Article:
Sunday, November 11, 2007

Armistice Day

I know that we have now replaced Armistice Day, a remembrance of the men who fought and died during the human disaster that was WWI, and replaced it with Veteran's Day to remember all of America's veterans. I feel a little self-conscious about Veteran's Day and I remember seeing WWI veterans when I was growing up. That terrible conflict does not get enough attention now and, since it was the first major war of a warfare-filled century and really the war from which all of the others grew, I choose to remember it and the men who fought it. These men gave enormously to put the United States in a place where we could later defeat the Nazis and the Communists. That series of wars did not end until the collapse of the Soviet Union in 1991.

That is not to say that I don't respect Veteran's Day and all of America's veterans, but being one, I'll let others write about that, and I thank them very much for their kind words.

In 1923, on Saturday November 10th, Woodrow Wilson spoke on the significance of Armistice Day. (There is a link to an audio recording of the speech at the website.) It was a short speech and is reproduced in its entirity below.
The anniversary of Armistice Day should stir us to great exaltation of spirit because of the proud recollection that it was our day, a day above those early days of that never-to-be-forgotten November which lifted the world to the high levels of vision and achievement upon which the great war for democracy and right was fought and won; although the stimulating memories of that happy time of triumph are forever marred and embittered for us by the shameful fact that when the victory was won-won, be it remembered-chiefly by the indomitable spirit and ungrudging sacrifices of our incomparable soldiers-we turned our backs upon our associates and refused to bear any responsible part in the administration of peace, or the firm and permanent establishment of the results of the war-won at so terrible a cost of life and treasure-and withdrew into a sullen and selfish isolation which is deeply ignoble because manifestly cowardly and dishonorable.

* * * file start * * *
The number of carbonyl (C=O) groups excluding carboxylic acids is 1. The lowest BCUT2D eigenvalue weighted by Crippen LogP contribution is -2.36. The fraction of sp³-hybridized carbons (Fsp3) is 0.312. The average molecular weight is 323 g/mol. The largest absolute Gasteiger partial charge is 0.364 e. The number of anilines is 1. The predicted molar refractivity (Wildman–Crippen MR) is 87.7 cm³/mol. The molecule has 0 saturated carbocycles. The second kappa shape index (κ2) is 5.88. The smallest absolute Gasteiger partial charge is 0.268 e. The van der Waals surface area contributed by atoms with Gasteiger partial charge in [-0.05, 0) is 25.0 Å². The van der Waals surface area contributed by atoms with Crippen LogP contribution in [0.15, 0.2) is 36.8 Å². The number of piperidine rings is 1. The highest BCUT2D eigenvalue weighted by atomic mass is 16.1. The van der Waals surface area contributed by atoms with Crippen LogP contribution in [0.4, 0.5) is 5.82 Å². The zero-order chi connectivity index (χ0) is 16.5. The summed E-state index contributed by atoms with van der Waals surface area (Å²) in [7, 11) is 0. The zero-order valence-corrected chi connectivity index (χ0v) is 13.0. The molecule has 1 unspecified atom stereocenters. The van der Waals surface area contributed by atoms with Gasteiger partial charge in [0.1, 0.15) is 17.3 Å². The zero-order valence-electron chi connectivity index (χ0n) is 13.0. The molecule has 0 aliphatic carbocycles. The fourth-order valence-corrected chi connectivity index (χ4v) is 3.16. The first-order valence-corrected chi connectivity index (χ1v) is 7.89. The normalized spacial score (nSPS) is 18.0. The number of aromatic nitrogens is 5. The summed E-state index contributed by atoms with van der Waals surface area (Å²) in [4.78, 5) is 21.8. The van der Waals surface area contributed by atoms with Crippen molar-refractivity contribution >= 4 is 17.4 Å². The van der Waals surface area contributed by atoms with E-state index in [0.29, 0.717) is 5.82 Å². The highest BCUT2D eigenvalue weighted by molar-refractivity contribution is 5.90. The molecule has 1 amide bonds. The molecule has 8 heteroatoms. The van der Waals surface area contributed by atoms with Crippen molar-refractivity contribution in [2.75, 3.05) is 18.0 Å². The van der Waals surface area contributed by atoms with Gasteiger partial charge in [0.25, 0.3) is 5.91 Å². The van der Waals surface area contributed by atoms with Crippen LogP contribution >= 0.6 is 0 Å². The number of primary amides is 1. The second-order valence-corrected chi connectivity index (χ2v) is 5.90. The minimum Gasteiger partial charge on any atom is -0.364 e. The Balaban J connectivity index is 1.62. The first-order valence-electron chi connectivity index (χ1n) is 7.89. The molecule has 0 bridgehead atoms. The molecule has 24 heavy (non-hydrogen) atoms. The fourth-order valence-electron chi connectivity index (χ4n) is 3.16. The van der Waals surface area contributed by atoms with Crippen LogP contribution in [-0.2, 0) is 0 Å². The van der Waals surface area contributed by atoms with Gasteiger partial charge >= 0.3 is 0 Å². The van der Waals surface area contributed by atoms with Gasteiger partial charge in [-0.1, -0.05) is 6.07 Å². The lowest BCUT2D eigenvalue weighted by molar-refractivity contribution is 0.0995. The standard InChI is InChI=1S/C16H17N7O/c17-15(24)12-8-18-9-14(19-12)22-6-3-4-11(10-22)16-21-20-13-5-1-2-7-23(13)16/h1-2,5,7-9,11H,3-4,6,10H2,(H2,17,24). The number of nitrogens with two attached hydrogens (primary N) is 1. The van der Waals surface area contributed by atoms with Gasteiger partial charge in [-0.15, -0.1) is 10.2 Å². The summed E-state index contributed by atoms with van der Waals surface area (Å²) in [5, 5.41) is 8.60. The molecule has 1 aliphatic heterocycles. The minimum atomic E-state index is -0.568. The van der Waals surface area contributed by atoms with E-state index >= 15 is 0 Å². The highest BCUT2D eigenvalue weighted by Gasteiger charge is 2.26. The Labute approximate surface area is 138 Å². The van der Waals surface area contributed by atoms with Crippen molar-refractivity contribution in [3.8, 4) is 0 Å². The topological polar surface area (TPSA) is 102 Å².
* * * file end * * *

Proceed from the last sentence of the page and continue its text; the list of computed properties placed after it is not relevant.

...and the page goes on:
This must always be a source of deep mortification to us and we shall inevitably be forced by the moral obligations of freedom and honor to retrieve that fatal error and assume once more the role of courage, self-respect and helpfulness which every true American must wish to regard as our natural part in the affairs of the world.

That we should have thus done a great wrong to civilization at one of the most critical turning points in the history of the world is the more to be deplored because every anxious year that has followed has made the exceeding need for such services as we might have rendered more and more evident and more and more pressing, as demoralizing circumstances which we might have controlled have gone from bad to worse.

And now, as if to furnish a sort of sinister climax, France and Italy between them have made waste paper of the Treaty of Versailles and the whole field of international relationship is in perilous confusion.

The affairs of the world can be set straight only by the firmest and most determined exhibition of the will to lead and make the right prevail.

Happily, the present situation in the world of affairs affords us the opportunity to retrieve the past and to render mankind the inestimable service of proving that there is at least one great and powerful nation which can turn away from programs of self-interest and devote itself to practicing and establishing the highest ideals of disinterested service and the consistent maintenance of exalted standards of conscience and of right.

The only way in which we can worthily give proof of our appreciation of the high significance of Armistice Day is by resolving to put self-interest away and once more formulate and act upon the highest ideals and purposes of international policy. Thus, and only thus, can we return to the true traditions of America.

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